Meanwhile, the moneylender took a wooden sundial from his bag, and marked the time.
“Wait for me here, potter, beneath this tree. I will return in one hour, and do not attempt to escape, for I will find you even at the bottom of the sea and treat you like any other escaped slave. And as for you, beautiful Guljan, think on my words: your father’s fate now depends on your kindness.”
And, with a triumphant smile on his filthy snout, he headed for the jewelers’ row to buy decorations for his new concubine.
The potter, doubled over in grief, remained with his daughter in the shade of the roadside tree. Hodja Nasreddin approached:
“Potter, I have heard the sentence. You are in trouble, but perhaps I can help?”
“No, kind man,” the potter replied with desperation in his voice. “I see by the patches in your clothing that you are not rich. I would need four hundred tanga! I have no friends that wealthy, all my friends are poor, ruined by requisitions and taxes.”
“I also have no rich friends in Bukhara, but nevertheless I will attempt to get the money,” Hodja Nasreddin interrupted.
“Get four hundred tanga in one hour!” The old man shook his gray head with a bitter smirk. “You must be mocking me, passerby! Only Hodja Nasreddin himself could possibly succeed in such an endeavor!”
“O passerby, save us, save us!” Guljan exclaimed, hugging her father. Hodja Nasreddin glanced at her and saw that her hands were perfect; she met his glance with a prolonged look, and he saw the glistening of her eyes, full of pleading and hope, through the veil. His blood began to boil and ran down his veins with searing fire; his love increased many fold. He said to the potter:
“Sit here, old man, and wait for me. May I be the lowest and most contemptible of all men if I do not obtain four hundred tanga before the moneylender arrives!”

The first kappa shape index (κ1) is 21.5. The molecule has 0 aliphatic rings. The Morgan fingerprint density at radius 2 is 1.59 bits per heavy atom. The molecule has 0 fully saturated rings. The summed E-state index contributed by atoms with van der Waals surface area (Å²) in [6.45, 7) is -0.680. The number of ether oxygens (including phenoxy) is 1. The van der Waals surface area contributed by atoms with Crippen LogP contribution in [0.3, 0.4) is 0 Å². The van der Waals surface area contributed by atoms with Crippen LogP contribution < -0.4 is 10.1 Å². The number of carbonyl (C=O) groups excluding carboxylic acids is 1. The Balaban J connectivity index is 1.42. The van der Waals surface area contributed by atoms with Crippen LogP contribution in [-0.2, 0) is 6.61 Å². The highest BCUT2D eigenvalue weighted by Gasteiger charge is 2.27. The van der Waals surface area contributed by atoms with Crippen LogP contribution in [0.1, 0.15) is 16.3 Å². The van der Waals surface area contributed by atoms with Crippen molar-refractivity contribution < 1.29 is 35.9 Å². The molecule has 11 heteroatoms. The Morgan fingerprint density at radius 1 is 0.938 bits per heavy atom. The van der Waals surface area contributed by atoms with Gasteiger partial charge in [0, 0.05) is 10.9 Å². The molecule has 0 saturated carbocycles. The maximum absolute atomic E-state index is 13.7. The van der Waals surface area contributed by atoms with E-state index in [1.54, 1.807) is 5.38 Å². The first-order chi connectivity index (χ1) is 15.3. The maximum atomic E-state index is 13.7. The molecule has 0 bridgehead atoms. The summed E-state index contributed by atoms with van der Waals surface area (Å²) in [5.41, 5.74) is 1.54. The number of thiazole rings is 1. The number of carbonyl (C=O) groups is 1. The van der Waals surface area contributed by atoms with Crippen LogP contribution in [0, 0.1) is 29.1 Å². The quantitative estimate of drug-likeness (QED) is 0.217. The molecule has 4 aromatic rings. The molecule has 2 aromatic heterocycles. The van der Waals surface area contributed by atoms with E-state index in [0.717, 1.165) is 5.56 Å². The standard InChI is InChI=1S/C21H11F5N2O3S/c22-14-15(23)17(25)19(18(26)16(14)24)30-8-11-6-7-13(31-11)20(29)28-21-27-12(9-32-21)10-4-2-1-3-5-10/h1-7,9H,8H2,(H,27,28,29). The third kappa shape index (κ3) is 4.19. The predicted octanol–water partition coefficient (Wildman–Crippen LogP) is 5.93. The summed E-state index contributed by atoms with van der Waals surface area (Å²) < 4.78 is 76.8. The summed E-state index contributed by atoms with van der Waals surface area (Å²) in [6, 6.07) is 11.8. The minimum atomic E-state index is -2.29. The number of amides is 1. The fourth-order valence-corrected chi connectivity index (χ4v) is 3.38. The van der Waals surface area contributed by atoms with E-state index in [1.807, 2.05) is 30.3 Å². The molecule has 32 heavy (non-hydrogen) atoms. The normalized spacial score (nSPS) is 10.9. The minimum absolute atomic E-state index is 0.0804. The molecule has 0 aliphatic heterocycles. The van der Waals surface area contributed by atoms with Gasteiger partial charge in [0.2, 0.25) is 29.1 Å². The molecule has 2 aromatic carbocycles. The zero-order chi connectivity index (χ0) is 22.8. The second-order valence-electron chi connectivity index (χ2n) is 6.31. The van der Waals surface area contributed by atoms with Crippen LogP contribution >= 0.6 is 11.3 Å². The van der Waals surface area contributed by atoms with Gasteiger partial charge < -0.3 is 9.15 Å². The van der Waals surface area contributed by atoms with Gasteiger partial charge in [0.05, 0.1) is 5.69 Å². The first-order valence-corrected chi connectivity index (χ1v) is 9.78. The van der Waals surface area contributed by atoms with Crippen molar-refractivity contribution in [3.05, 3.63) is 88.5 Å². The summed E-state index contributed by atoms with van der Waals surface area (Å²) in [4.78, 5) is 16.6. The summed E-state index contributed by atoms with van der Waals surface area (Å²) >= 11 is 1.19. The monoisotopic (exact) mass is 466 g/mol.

Jumping on his donkey, he vanished in the bazaar crowd…
The square was a lot less noisy and crowded than in the morning, during the peak hours of trading, when everyone was running, shouting, and hurrying, afraid to miss out on a lucky deal. Noon was approaching, and people had left for the chaikhanas to escape the heat and find a quiet moment to tally their profits and losses. The sun flooded the square with a hot glow, and the shadows were short and well-defined, as if they had been carved out in the firm ground. Beggars huddled in shaded spots, and sparrows hopped beside them, picking at crumbs and chirping happily.
“Spare some money, kind man, in the name of Allah!” the beggars twanged, showing Hodja Nasreddin their deformities and ulcers.
He replied crossly:
“Get your hands away. I am no richer than you, I need four hundred tanga myself.”
The beggars took his words for mockery and showered Hodja Nasreddin with curses. Deep in thought, he did not reply.
He found the biggest and most crowded chaikhana, one that did not have any expensive rugs or silken pillows. He entered, dragging the donkey along instead of leaving him down at the tethering post.
Hodja Nasreddin was met by a surprised silence, but he was not the tiniest bit embarrassed. He reached into his saddlebag, pulled out the Koran that the old man had given him the previous day, and placed it, open, before the donkey.
He did all this calmly and unhurriedly, without a hint of smile on his face, as if it was perfectly normal.
The people in the chaikhana began to exchange glances. The donkey tapped his hoof on the hollow wooden flooring.
“Already?” Hodja Nasreddin asked, turning the page. “You are showing noticeable improvement.”
Then the paunchy, good-natured chaikhana keeper got up from his spot and approached Hodja Nasreddin.